Made it to Japan

After a flight that halfway through felt endless, but by the end felt as thought it had gone quickly (I know, I don’t get it either), I arrived at Narita airport Friday evening

Once I arrived at the airport and made my way through customs, which was fairly quick and easy, I walked out to the arrival area but didn’t see any familiar faces. I exchanged my dollars for much fewer yen than I would’ve liked, walked through the arrival area again to see if I’d missed Yuka and her family, and then found a seat to watch the doors. After nearly two hours of waiting, I spent the $5 it cost to use the airport wi-fi to find my future sister-in-law’s phone number, but wasn’t able to reach her. I sat a while longer before I finally decided to walk to the other arrival wing of the airport, just in case. Surely enough, at about the same time I had started walking from my wing to the other, Yuka began walking from that wing to the one I was in. We met halfway, and after a warm hello embrace she explained that she’d assumed I was flying American Airlines as that was what we’d both used last time, and what she always uses. She finally called her brother and had him look up my itinerary in her email, which was when she learned that I was on Northwest. She apologized for making me wait, but I told her it was okay, because I had nothing else that I needed to be doing.

I rode with Yuka and her mother and brother back to their house, roughly three hours from the airport. I was warmly received at the house by her father and other brother, and we all joined in preparing some homemade gyoza, which we ate with some very nice *****, followed by a tasty strawberry cake made by Yuka.

The following morning, we headed over to the home of Yuka’s Obaa-chan (grandmother), the aged-but-sturdy matriarch of the family farm. We participated in the annual family tradition of mochi-making, which is a tough job but was much easier for me this year. After growing frustrated quickly in my first efforts two years ago, I paid careful attention to my future father- and uncle-in-laws’ techniques, which proved to be quite effective when I put them into practice on my second batch during that visit. Like riding a bike, the mochi-skills came right back to me, which proved to be very impressive to Obaa-chan and the great aunts. We ate some of our freshly-made mochi with delicious vegetable soup, and then with sweet red beans, as we sat around talking for a while. I occasionally threw out a relevant statement or phrase in Japanese, further impressing the family. I’m eager for the time when I’ll be able to keep up in the whole of conversation, rather than simply catching bits and pieces.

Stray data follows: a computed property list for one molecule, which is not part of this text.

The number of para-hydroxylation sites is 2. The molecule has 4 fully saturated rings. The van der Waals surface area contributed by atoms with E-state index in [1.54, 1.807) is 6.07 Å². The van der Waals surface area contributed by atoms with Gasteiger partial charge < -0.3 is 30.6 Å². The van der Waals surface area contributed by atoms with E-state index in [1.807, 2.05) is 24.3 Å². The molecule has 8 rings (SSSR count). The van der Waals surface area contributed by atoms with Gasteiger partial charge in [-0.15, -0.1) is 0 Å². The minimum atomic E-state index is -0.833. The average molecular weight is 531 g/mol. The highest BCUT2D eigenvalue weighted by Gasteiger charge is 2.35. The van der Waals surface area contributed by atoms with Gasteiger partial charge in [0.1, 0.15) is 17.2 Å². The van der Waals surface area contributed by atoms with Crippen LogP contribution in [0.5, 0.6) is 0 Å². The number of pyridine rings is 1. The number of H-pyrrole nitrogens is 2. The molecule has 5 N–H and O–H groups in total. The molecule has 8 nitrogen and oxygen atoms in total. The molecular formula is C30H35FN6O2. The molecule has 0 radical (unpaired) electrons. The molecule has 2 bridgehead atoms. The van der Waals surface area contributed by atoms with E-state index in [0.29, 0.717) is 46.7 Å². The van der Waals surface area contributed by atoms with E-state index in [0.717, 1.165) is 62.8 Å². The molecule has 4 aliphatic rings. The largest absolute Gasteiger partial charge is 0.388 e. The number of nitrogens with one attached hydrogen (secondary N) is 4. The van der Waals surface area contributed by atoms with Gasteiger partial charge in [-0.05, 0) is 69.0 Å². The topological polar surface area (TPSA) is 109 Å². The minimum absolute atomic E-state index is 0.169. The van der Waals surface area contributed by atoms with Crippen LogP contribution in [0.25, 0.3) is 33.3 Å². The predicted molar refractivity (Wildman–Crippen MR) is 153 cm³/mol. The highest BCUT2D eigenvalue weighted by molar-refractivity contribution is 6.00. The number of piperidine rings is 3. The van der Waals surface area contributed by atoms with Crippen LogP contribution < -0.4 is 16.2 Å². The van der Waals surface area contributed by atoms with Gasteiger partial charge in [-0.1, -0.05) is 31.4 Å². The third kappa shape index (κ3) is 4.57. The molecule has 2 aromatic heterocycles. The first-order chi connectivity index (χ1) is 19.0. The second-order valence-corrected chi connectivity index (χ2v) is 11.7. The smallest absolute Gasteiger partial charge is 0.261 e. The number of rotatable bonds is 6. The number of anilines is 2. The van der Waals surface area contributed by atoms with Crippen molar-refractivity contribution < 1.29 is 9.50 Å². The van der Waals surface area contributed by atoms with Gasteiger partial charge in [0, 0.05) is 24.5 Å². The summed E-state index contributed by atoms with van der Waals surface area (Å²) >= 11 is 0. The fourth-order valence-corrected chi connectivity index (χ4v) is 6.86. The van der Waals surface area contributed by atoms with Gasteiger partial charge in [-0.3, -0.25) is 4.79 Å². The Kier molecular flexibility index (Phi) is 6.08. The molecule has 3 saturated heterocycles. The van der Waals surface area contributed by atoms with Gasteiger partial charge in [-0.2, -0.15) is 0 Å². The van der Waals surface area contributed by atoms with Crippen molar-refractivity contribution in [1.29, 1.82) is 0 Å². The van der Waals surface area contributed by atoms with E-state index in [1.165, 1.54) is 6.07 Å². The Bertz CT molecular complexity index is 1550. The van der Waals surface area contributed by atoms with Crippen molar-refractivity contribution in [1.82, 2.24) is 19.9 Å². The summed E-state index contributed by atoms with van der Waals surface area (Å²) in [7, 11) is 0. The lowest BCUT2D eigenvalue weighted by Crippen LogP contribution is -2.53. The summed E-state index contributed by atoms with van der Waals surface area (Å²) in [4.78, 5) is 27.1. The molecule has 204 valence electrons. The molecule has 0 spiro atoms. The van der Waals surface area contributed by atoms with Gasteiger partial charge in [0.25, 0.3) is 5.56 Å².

When leaving the farm, we (the whole immediate family less my future sister-in-law) bowled a couple of games there in Utsunomiya, followed by a fantastic dinner at the ramen shop where one of the young cousins who made mochi with us was working the dinner shift. The ramen I ate was simply amazing.

We finished the day by returning home, as the onsen (hot springs) we’d hoped to visit was too busy, and the one closer to home was already closed for the evening. Back in the home, we played some card games until nearly 2 in the morning, with lots of laughing, yelling, and fun. The future sister-in-law, Hiroka, came downstairs at some point obviously annoyed at our noise. She made herself some udon without speaking/responding to anyone, though she did feed one of her thick udon noodles to the little kitty, maybe six months old, who scarfed it down greedily.

Today we’re taking it easy. Oto-san, Yuka, and I went to an onsen about 65 kilometers from home for a nice relaxing dip in the hot springs water. As we Oto-san and I got into the hot pool of water, another man asked if I was Yakuza. Oto-san was like, “Nani? Do shite?” (What? Why?”) The man pointed at the tattoo on my shoulder. I wish he would’ve told the man “not anymore”, but instead I think he just explained that tattoos are more common in the US. My intact pinkies would’ve given me away, anyway.

Tomorrow, Yuka and I will go down to Tokyo where she’ll have her appointment for renewing her student visa, and then we’ll probably shop and perhaps I’ll try to catch a meeting.

Japan is simply amazing; I’m having a blast. I’ll post more later.

4 thoughts on “Made it to Japan”

  1. “homemade gyoza, which we ate with some very nice *****”

    Did you censor yourself? Or is that some kind of rendering of Japanese characters in my browser?

  2. Ah, I was supposed to get the name of the meal from Yuka, but forgot to replace it before posting. It is called “nabe,” hot soup eaten family-style from a table-top range, which continues to cook and is often replenished with more vegetables as the meal progresses. We had nabe again the following evening, this time with mussels, which I was a little skeptical about. They didn’t kill me, though, and they were actually not too bad.

  3. ooh sometimes they forbid ppl with tattoos from going into the onsen, just cause of the yakuza association. i’m so jealous of your mochi surroundings!

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